Manufacturing jobs are on the rise in many southern states. Additionally, the pay is better for many of them than college jobs. Those who want to capitalize on the changes happening to the industry can take advantage of the multiple trade schools that are starting to crop up. These are serving the community by offering training to students who want to secure some of the many technical roles available in today's factories. The modern design of a U.S. industrial plant is heavily focused on machines. Rather than building objects, people in factories are mostly doing work having to do with making sure equipment is functional and programming computers.
Atlanta sees job growth in manufacturing
The Atlanta Business Journal reported that growth in the manufacturing sector will continue in Georgia. Examples of jobs that will grow include forklift operating and work involving big data. The study conducted by Randstad and cited by the Journal, noted that Atlanta's investment in schools that offer training in the so-called STEM group – science, technology, engineering and mathematics – is helping people find better work and allowing companies to recruit labor in high numbers.
Oklahoma and Mississippi jobs pay more than other work
A recent report by the Economic Policy Institute, cited by The Daily Ardmoreite, reported that full-time manufacturing jobs for those who are not college-educated, bring in, on average, $3,700 more in yearly salary than workers who are in other occupations.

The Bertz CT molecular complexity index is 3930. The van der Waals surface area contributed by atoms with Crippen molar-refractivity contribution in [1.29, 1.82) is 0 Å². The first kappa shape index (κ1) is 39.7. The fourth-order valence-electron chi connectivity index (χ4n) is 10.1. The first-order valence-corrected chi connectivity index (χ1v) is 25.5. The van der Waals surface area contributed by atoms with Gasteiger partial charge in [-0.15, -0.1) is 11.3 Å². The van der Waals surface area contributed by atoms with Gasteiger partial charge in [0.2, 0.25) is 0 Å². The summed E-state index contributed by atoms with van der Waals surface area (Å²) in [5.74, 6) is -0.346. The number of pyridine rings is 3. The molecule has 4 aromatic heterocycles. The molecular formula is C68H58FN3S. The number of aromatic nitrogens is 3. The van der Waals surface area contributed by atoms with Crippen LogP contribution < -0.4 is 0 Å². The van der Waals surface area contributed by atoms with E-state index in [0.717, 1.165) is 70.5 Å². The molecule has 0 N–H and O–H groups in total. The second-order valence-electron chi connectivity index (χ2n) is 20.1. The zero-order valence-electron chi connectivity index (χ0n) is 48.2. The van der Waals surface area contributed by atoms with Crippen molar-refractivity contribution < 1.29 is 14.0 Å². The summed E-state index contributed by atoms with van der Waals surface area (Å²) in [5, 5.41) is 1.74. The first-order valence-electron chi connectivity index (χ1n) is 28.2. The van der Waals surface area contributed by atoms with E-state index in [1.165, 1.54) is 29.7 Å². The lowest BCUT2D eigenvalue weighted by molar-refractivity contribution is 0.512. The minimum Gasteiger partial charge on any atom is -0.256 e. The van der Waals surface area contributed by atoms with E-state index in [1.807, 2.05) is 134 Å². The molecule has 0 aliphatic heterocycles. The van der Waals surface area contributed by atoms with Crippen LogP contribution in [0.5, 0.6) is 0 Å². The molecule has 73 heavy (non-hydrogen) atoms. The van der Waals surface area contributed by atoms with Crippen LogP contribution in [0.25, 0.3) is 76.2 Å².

"This report makes clear just how crucial the manufacturing sector is to the nation's economy," said Scott Paul, president of the Alliance for American Manufacturing. "Manufacturing's wage premium is a clear path to the middle class."
The Economic Policy Institute also found that Mississippi, manufacturers earn more than those in other jobs, according to The Clarion-Ledger. A worker would earn $16.23 per hour, while someone else in another sector might make only $15.70 per hour. About 12 percent of workers in Mississippi earn their living by doing manufacturing. Meanwhile they are also receiving good benefits, such as healthcare and savings plans for retirement.
Many of the manufacturing jobs that were lost in Mississippi are coming back in recent years, according to Jay Moon, president of the Mississippi Manufacturing Association and chairman of the State Workforce Investment Board. He warned, however, that if employees want to continue in the industry, they must be properly trained.
"As manufacturing becomes more technical, they need higher skill levels, and in many cases, it's simply not there," Moon said. "That's why we spend a lot of time finding the next generation of manufacturing workforce. But it's a good career path. We have a lot of expansion in the state, orders are picking up and things are looking a lot better than they were."
Many high schools are beginning to teach manufacturing to reach students early and give them the skills they need to take on the jobs of the future. Albany Business Review cited the case of Troy High School, which features a program that teaches manufacturing skills to students.